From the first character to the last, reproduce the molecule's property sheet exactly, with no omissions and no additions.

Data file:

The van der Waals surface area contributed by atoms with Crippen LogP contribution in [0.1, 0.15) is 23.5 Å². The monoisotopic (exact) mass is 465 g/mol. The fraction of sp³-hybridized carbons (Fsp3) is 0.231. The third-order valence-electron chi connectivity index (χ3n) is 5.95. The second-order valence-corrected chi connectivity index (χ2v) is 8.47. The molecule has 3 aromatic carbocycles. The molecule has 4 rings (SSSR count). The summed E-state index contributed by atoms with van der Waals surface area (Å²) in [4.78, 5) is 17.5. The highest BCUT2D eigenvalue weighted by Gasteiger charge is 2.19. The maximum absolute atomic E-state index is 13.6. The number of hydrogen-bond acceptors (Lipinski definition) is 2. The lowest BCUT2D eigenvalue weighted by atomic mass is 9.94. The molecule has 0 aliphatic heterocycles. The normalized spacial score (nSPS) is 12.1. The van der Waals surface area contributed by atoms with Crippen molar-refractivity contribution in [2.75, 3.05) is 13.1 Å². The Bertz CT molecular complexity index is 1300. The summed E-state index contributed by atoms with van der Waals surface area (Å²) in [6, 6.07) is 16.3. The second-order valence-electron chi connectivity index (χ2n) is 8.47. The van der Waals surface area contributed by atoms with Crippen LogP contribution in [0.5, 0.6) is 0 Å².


The van der Waals surface area contributed by atoms with Crippen LogP contribution in [0.1, 0.15) is 23.5 Å². The monoisotopic (exact) mass is 465 g/mol. The fraction of sp³-hybridized carbons (Fsp3) is 0.231. The third-order valence-electron chi connectivity index (χ3n) is 5.95. The second-order valence-corrected chi connectivity index (χ2v) is 8.47. The molecule has 3 aromatic carbocycles. The molecule has 4 rings (SSSR count). The summed E-state index contributed by atoms with van der Waals surface area (Å²) in [4.78, 5) is 17.5. The highest BCUT2D eigenvalue weighted by Gasteiger charge is 2.19. The maximum absolute atomic E-state index is 13.6. The number of hydrogen-bond acceptors (Lipinski definition) is 2. The lowest BCUT2D eigenvalue weighted by atomic mass is 9.94. The molecule has 0 aliphatic heterocycles. The normalized spacial score (nSPS) is 12.1. The van der Waals surface area contributed by atoms with Crippen molar-refractivity contribution in [2.75, 3.05) is 13.1 Å². The Bertz CT molecular complexity index is 1300. The summed E-state index contributed by atoms with van der Waals surface area (Å²) in [6, 6.07) is 16.3. The second-order valence-electron chi connectivity index (χ2n) is 8.47. The van der Waals surface area contributed by atoms with Crippen LogP contribution in [0.5, 0.6) is 0 Å².